Mary Beth Writes

3/1/2022

It's the first day of March and it has come in like a lamb. Sunshine, bright skies, 40 degrees. Our porch is so hot this afternoon one needs a hot pad to touch the cat.

Most of my adult life I have been wondering about this thing my sister-in-law Lindy said. She was a therapist. (Lindy died young.) She said that in family therapy, when people begin to say their secrets, the family becomes chaotic, angry, awkward, and messy. It’s a dangerous time because no one knows how to act in the “new” family that no longer leans on the old props.

Who are our venerated heroes if we say aloud that this relative assaulted other relatives? If we tell the assaulted ones to say nothing and they don’t - are we fine? What happen if one daughter won’t go along with this old strategy? If a family member drinks too much and becomes irrational but none of us mention it – what’s going to happen when one of us does?

Telling secrets disrupts the traditions by which we live. When one person calls out another everyone takes a side. Why say that now, he’s been dead for years? Yeah, we had one redhead in our family of brunettes and dad was hard to get along with but there was that friendly redheaded guy whom some of us remember ... We’ve been an honest and noble family ever since our venerable founder stole the entire factory’s weekly pay envelopes and sailed to America that night. Who was BFF with the local politicians who figured out how to arrest POC on trumped up charges, incarcerate them, then utilize brutal chain gangs to do for free the labor formerly done by enslaved people?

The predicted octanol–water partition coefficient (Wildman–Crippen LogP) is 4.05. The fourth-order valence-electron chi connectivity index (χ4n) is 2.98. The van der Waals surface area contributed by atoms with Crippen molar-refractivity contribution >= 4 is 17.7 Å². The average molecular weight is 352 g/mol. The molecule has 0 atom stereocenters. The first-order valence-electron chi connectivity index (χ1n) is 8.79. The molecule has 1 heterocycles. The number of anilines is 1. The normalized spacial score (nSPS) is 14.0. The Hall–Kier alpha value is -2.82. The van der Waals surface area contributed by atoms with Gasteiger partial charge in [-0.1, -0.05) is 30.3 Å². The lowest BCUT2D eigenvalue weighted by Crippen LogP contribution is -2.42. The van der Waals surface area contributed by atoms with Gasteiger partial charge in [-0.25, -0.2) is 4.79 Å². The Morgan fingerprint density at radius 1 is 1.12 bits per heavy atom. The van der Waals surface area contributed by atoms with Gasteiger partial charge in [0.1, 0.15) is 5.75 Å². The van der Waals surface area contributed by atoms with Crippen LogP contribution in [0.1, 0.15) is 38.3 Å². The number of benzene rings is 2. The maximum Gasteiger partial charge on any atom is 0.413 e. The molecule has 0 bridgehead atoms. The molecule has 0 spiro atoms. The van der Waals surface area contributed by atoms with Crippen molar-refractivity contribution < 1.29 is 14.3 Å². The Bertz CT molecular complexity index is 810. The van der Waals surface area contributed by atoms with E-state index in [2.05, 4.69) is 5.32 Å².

If no one tells the secrets then everything stays the way it always was - and that worked so well for the (generally) older, whiter, richer and often male people in the family. And the community. And the nation. Keeping power by not saying truth has propped and preserved generations of power among those who already have the power.

..

So yeah, this is what I’ve been thinking about this week. Since the 1960’s and 70’s a lot of people have been telling their secrets and it has liberated some, confused many, and made some people dangerously angry.

And now this. We have seen a lot of strife and violence in our lives, but I don’t think we’ve ever quite seen a vulnerable nation stand up as powerfully as Ukraine has done this past week. We are witnessing an astonishing pushback from people who seem to be done with intimidation. At incredible risk, they have somehow organized themselves into this moment.

This week I googled LGBT Rights in Ukraine and in Russia. I won’t tell you all the numbers – you can look, too if you care, but it is fascinating. In Ukraine over the past 20 years, just like here, the percentage of people who support LGBTQ legal rights has increased. In 2010 it was 28% support. In 2017 it was 56% support. Russia has gone backwards. 60% of people were anti-LGBTQ rights in 2002. 74% were anti- in 2013.